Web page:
Kathmandu, October 11
The meeting of Nepal Bankers’’ Association (NBA), today, decided to bring down the deposit rates after deposit-starved banks started offering high rates to lure depositors.
The slow growth of deposit against rapid credit expansion has pushed the banks into stress to maintain the credit to core capital plus deposit (CCD) ratio. Banks have to maintain CCD ratio at 80 per cent as per the regulatory requirement.
Today’s meeting decided to keep fixed deposit rate at 10 per cent and 10.5 per cent for institutional depositors and individuals, respectively. The new threshold for interest rate on fixed deposit is 0.5 percentage point lower than the rate on fixed deposit schemes agreed between NBA members last fiscal.
NBA is an umbrella network of the chief executives of commercial banks. They started capping interest rate from last fiscal, as banks started facing a situation of credit crunch after a huge imbalance in deposit collection and credit mobilisation. Bankers have claimed that the cap on deposit rates prevents elevation of lending rates, which push borrowers into misery.
Since call deposit rate is also responsible for raising cost of deposit of banks, meeting today also decided to keep rate on call deposits at five to seven per cent. As per Nepal Rastra Bank (NRB)’s rule, banks cannot offer more rate on call deposits than general savings deposit.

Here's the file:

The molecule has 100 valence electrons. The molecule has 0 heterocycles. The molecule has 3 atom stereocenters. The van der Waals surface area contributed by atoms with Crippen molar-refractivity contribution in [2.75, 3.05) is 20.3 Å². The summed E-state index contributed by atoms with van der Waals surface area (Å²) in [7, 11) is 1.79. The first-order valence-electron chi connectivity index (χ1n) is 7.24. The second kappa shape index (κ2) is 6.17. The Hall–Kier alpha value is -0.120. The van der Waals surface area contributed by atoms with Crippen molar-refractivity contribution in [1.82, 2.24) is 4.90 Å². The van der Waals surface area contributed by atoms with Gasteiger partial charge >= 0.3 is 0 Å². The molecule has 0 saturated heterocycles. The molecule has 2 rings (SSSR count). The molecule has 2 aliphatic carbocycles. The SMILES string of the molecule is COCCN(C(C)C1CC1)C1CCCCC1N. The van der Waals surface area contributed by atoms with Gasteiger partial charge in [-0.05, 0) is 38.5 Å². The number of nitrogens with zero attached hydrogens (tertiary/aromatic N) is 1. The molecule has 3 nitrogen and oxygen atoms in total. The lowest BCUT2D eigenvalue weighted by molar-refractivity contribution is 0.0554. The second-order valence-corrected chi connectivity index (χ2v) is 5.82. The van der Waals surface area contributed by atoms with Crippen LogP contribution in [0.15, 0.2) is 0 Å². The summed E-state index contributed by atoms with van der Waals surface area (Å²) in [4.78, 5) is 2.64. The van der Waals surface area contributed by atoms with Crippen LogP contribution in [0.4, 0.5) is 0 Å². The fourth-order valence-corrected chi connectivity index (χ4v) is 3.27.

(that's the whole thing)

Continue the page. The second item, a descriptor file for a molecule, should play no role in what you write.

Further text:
The mismatch in deposit collection and credit expansion has hit a few banks in this fiscal as well, according to NRB. Commercial banks have mobilised loans worth Rs 63 billion against deposit collection of Rs 32 billion in the first two months of ongoing fiscal. Total loan mobilisation of commercial banks reached Rs 2,174 billion and deposit collection stood at Rs 2,502 billion till mid-September or till the first two months of this fiscal.
The central bank had asked the banks to submit a plan of deposit collection and credit mobilisation from this fiscal, taking lessons from the experience of the huge mismatch in deposit collection and credit mobilisation in the last fiscal. Authorities from the central bank have said that the situation of credit crunch could recur in this fiscal as well if the banks are not disciplined in deposit collection and credit mobilisation. However, bankers have said that credit has been mobilised looking into the possible increase in the government expenses and increasing remittances.
Requesting anonymity, one of the office bearers of NBA said that the association has capped the deposit rate after obtaining consent from the central bank and NRB has also asked the association to curb lending rates.
NRB officials, however, have said that the situation in which the banks themselves decide the rate is a move towards ‘financial repression’ and the central bank will take stock of the current situation through effective review of the banks’ plans on deposit and credit mobilisation and take action against those that do not stick to their plan.
A version of this article appears in print on October 12, 2018 of The Himalayan Times.